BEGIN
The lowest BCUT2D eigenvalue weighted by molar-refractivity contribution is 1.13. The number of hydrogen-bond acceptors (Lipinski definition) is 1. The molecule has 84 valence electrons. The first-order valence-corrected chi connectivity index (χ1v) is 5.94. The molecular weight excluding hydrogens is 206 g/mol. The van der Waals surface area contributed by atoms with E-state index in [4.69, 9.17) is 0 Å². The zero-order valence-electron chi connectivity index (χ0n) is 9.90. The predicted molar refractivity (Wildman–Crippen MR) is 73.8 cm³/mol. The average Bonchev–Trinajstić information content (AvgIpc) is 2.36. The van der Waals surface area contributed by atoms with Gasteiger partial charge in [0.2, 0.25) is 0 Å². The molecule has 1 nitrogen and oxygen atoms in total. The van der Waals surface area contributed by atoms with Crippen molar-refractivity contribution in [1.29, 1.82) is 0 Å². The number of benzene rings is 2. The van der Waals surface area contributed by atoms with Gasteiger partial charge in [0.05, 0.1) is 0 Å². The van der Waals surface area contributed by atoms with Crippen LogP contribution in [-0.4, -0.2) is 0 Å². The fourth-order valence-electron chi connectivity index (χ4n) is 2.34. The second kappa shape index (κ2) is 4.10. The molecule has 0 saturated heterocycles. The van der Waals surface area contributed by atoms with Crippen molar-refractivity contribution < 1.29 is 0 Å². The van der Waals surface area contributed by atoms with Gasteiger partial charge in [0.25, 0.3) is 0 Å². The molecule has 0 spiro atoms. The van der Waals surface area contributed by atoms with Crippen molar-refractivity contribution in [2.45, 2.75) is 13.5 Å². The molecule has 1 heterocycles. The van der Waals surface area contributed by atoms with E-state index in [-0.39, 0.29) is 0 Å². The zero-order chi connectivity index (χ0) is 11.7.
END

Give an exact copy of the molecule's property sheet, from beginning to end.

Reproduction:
The lowest BCUT2D eigenvalue weighted by molar-refractivity contribution is 1.13. The number of hydrogen-bond acceptors (Lipinski definition) is 1. The molecule has 84 valence electrons. The first-order valence-corrected chi connectivity index (χ1v) is 5.94. The molecular weight excluding hydrogens is 206 g/mol. The van der Waals surface area contributed by atoms with E-state index in [4.69, 9.17) is 0 Å². The zero-order valence-electron chi connectivity index (χ0n) is 9.90. The predicted molar refractivity (Wildman–Crippen MR) is 73.8 cm³/mol. The average Bonchev–Trinajstić information content (AvgIpc) is 2.36. The van der Waals surface area contributed by atoms with Gasteiger partial charge in [0.2, 0.25) is 0 Å². The molecule has 1 nitrogen and oxygen atoms in total. The van der Waals surface area contributed by atoms with Crippen molar-refractivity contribution in [1.29, 1.82) is 0 Å². The number of benzene rings is 2. The van der Waals surface area contributed by atoms with Gasteiger partial charge in [0.05, 0.1) is 0 Å². The van der Waals surface area contributed by atoms with Crippen LogP contribution in [-0.4, -0.2) is 0 Å². The fourth-order valence-electron chi connectivity index (χ4n) is 2.34. The second kappa shape index (κ2) is 4.10. The molecule has 0 saturated heterocycles. The van der Waals surface area contributed by atoms with Crippen molar-refractivity contribution < 1.29 is 0 Å². The van der Waals surface area contributed by atoms with Gasteiger partial charge in [0.25, 0.3) is 0 Å². The molecule has 0 spiro atoms. The van der Waals surface area contributed by atoms with Crippen molar-refractivity contribution in [2.45, 2.75) is 13.5 Å². The molecule has 1 heterocycles. The van der Waals surface area contributed by atoms with E-state index in [-0.39, 0.29) is 0 Å². The zero-order chi connectivity index (χ0) is 11.7.